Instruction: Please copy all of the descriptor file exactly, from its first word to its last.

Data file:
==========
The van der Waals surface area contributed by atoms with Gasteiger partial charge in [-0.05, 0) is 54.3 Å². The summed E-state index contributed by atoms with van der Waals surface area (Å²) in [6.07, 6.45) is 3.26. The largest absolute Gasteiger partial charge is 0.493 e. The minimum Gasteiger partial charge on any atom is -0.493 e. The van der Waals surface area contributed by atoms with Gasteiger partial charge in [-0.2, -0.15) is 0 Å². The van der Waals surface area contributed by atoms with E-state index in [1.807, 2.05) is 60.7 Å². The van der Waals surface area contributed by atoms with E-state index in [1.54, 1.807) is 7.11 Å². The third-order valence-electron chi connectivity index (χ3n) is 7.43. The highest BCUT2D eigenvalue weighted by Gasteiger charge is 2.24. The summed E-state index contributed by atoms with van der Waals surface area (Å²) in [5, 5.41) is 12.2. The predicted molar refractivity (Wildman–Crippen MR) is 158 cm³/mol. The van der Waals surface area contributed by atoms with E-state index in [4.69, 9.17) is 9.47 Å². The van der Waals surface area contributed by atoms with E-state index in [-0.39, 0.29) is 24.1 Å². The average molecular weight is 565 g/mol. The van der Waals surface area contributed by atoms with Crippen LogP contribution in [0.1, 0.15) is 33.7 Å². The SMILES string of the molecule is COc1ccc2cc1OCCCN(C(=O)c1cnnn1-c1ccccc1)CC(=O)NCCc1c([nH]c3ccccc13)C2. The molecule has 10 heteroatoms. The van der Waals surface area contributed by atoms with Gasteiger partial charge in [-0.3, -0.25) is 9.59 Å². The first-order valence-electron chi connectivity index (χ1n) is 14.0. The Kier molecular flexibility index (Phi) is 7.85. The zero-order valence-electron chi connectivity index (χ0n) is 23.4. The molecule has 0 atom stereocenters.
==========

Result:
The van der Waals surface area contributed by atoms with Gasteiger partial charge in [-0.05, 0) is 54.3 Å². The summed E-state index contributed by atoms with van der Waals surface area (Å²) in [6.07, 6.45) is 3.26. The largest absolute Gasteiger partial charge is 0.493 e. The minimum Gasteiger partial charge on any atom is -0.493 e. The van der Waals surface area contributed by atoms with Gasteiger partial charge in [-0.2, -0.15) is 0 Å². The van der Waals surface area contributed by atoms with E-state index in [1.807, 2.05) is 60.7 Å². The van der Waals surface area contributed by atoms with E-state index in [1.54, 1.807) is 7.11 Å². The third-order valence-electron chi connectivity index (χ3n) is 7.43. The highest BCUT2D eigenvalue weighted by Gasteiger charge is 2.24. The summed E-state index contributed by atoms with van der Waals surface area (Å²) in [5, 5.41) is 12.2. The predicted molar refractivity (Wildman–Crippen MR) is 158 cm³/mol. The van der Waals surface area contributed by atoms with E-state index in [4.69, 9.17) is 9.47 Å². The van der Waals surface area contributed by atoms with E-state index in [-0.39, 0.29) is 24.1 Å². The average molecular weight is 565 g/mol. The van der Waals surface area contributed by atoms with Crippen LogP contribution in [0.1, 0.15) is 33.7 Å². The SMILES string of the molecule is COc1ccc2cc1OCCCN(C(=O)c1cnnn1-c1ccccc1)CC(=O)NCCc1c([nH]c3ccccc13)C2. The molecule has 10 heteroatoms. The van der Waals surface area contributed by atoms with Gasteiger partial charge in [-0.3, -0.25) is 9.59 Å². The first-order valence-electron chi connectivity index (χ1n) is 14.0. The Kier molecular flexibility index (Phi) is 7.85. The zero-order valence-electron chi connectivity index (χ0n) is 23.4. The molecule has 0 atom stereocenters.